I figured, hey, if I'm gonna write a Gold Rush romance, I should know what else is out there, right? Hence: Jenna Kernan's Gold Rush Groom, also my first category romance (Harlequin Historical for September 2011). Somehow, despite having it on hold at work for weeks and then on my to-read shelf for a similar while, I did not notice until the moment I picked it up to read that it's set in the Yukon Gold Rush, not the California: 50 years later, totally different terrain. Oh well.
Still, I enjoyed the book. The heroine, Lily Shanahan, is believably plucky and adventurous (like the Modern Major General): when we meet her, she's been idling on the Alaskan coast for months, having traveled there determined to lead life on her own terms, escaping the States' proscribed, subservient roles for the daughter of an Irish immigrant. But now she needs a partner with whom to make the dangerous trek to the Yukon gold fields, and the men who come through mostly laugh at her. This wild frontier, too, circumscribes its women.
Jack Snow, on the other hand, comes from a once-privileged Connecticut family, ruined by his father's irresponsibility. He's come to Alaska armed with half a degree in mechanical engineering, confident he can use his skills to improve mining efficiency and earn the fortune necessary to buy his mother and younger sister back into society. He realizes quickly that he, too, needs a partner--Princeton has left him utterly unprepared for this frozen, mountainous landscape.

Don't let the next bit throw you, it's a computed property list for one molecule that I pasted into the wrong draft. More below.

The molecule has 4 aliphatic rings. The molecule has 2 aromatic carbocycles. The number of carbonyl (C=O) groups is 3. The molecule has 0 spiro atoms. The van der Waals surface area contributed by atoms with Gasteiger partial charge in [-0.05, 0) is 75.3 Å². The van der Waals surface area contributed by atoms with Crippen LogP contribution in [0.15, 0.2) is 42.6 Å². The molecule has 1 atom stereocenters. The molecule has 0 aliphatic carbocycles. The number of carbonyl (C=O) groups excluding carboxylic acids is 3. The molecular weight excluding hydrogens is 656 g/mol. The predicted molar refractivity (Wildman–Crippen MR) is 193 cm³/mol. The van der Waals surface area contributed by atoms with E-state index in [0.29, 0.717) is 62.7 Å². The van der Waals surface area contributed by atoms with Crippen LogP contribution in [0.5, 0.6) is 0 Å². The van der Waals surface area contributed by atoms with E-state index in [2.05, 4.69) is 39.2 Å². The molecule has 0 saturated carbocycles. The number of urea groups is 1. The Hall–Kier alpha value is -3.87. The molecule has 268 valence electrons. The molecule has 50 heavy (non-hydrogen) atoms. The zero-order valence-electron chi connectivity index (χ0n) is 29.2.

So they join together, BUSINESS PARTNERS ONLY OK, and set out, along with Lily's adorable Newfoundland mix (I know that a loyal pooch is a quick trope to establish a character as caring and trustworthy, but gosh, it's effective. Works much better for me than doting on a kid), braving rapids and hunger and exhaustion. Oh, and falling madly in love, obviously, and agonizing over the difference in their social stations that means they can never be together. OR CAN THEY?
Gold Rush Groom was a perfectly pleasant read (OK, except that Jack says "You're mine" during sex. I guess there are ladies who don't find that disturbing?), with hard-working and resourceful characters, easier to relate to than heiresses and nobility, I have to say. There was some odd stuff with time in the narrative--I'm sure that the trip from the coast to Dawson City really did take six months or more, but I found it harder to believe that nothing advanced in the relationship during the narrative lacunae. I also thought Lily's making money hand over fist as a cook and a singer was a little much. Category romance is, I think, supposed to be more ephemeral than single-title: yep, this fit the bill.